The Eastern District of Virginia Bankruptcy Court issued an opinion on a case with a unique factual scenario almost three years ago, on February 6, 2013 in the case of In Re Woodworth, (Bankr. E.D. Va., No. 11-11051-BFK, Feb. 6, 2013). The case is important because it speaks to the larger issue of fraudulent intent and how even when a trust settlor relies on a seemingly befitting and authoritative disclaimer against fraudulent conveyances, a Court can still find fraud. It also speaks to the vital need to consult with competent counsel for all major financial decisions, to insure that those decisions do not impact eligibility for medicaid or other government programs.
The case centered on a woman’s attempt, and seeming initial success, at what the Court characterized as medicaid fraud. The case involved the debtor, Holly Woodworth and her mother, Dorothy Lee Stutesman. Assuming that the facts of the opinion are accurate, it seems that Ms. Stutesman was rather poor in her money management skills. Ms. Stutesman first entrusted her husband to manage her finances and then her daughter, Ms. Woodworth, after her husband passed away. Most specifically, she first invested a very large sum of money, at least $143,000, with Merrill Lynch, although she used Ms. Woodworth’s social security number to open and listed her as the account owner. Both Ms. Woodworth and Ms. Stutesman both testified under oath that this arrangement was to protect the money from those who would prey on Ms. Stutesman’s lack of financial ability. Most importantly, Ms. Stutesman added that in addition to her desire to protect the money from potential scammers, she did not want assets in her name, in order to be eligible for Medicaid and other public benefits, if and when she should need them. In 2010, after the hit to the stock market, the parties created a trust.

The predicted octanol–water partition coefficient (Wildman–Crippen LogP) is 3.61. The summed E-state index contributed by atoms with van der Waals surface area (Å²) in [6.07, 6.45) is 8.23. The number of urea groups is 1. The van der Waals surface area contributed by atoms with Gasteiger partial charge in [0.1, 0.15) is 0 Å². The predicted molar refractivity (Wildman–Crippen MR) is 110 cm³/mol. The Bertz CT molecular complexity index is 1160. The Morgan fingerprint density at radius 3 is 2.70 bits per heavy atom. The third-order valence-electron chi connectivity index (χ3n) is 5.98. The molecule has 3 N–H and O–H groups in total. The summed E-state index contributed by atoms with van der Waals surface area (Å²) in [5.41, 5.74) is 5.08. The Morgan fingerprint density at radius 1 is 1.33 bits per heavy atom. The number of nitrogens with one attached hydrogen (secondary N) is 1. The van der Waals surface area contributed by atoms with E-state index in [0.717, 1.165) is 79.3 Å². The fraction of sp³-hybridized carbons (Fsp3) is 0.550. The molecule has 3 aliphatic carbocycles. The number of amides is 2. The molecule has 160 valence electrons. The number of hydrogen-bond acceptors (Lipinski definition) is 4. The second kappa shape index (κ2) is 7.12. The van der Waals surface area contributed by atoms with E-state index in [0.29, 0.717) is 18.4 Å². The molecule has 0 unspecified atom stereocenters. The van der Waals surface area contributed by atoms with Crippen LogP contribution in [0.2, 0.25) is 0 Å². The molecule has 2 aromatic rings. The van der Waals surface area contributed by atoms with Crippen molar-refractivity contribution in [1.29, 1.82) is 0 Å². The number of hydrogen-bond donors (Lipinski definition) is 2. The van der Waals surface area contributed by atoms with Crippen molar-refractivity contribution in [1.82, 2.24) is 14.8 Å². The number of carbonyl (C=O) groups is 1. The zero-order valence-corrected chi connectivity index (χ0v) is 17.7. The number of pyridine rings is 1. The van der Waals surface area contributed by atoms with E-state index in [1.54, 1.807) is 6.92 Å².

The Bankruptcy Court found the language of the engagement letter that came along with the creation of the trust noteworthy and for good reason. Most specifically, the engagement letter stated that the trust “avoids creditors claims of fraudulent conveyance and civil conspiracy to divest yourself of valuable assets, and avoids IRS trigger for a taxable transaction.” Id. At 3. Both parties recognized that the money in the Merrill Lynch account and then trust was Ms. Stutesman’s. Ms. Woodworth filed bankruptcy due to events and factors unrelated to the trust, although she claimed that she only held title to the funds in the trust but no equitable interest.
In addressing the very heart of the issue The Court summed up the essential holding of the case, when it addressed the trust in issue. As judged from the description of the trust in the opinion, it seems as it was not tailor made for the mother and daughter but rather a poorly drafted stock trust that was ambiguous, long winded and “internally inconsistent” with the specific design of protecting assets from creditors. While the Court conceded that the evidence did indicate the Ms. Woodworth did not ever treat the money as her own, the Court also found that Ms. Stutesman also engaged in Medicaid fraud. Towards that end, the Court determined that the form of the trust must trump the fraud and therefore the corpus of the trust was part of Ms. Woodworth’s bankruptcy estate.
As with any financial decision that may impact medicaid eligibility, it is always best to consult with an experienced elder law and estate planning attorney to determine an overall larger strategy.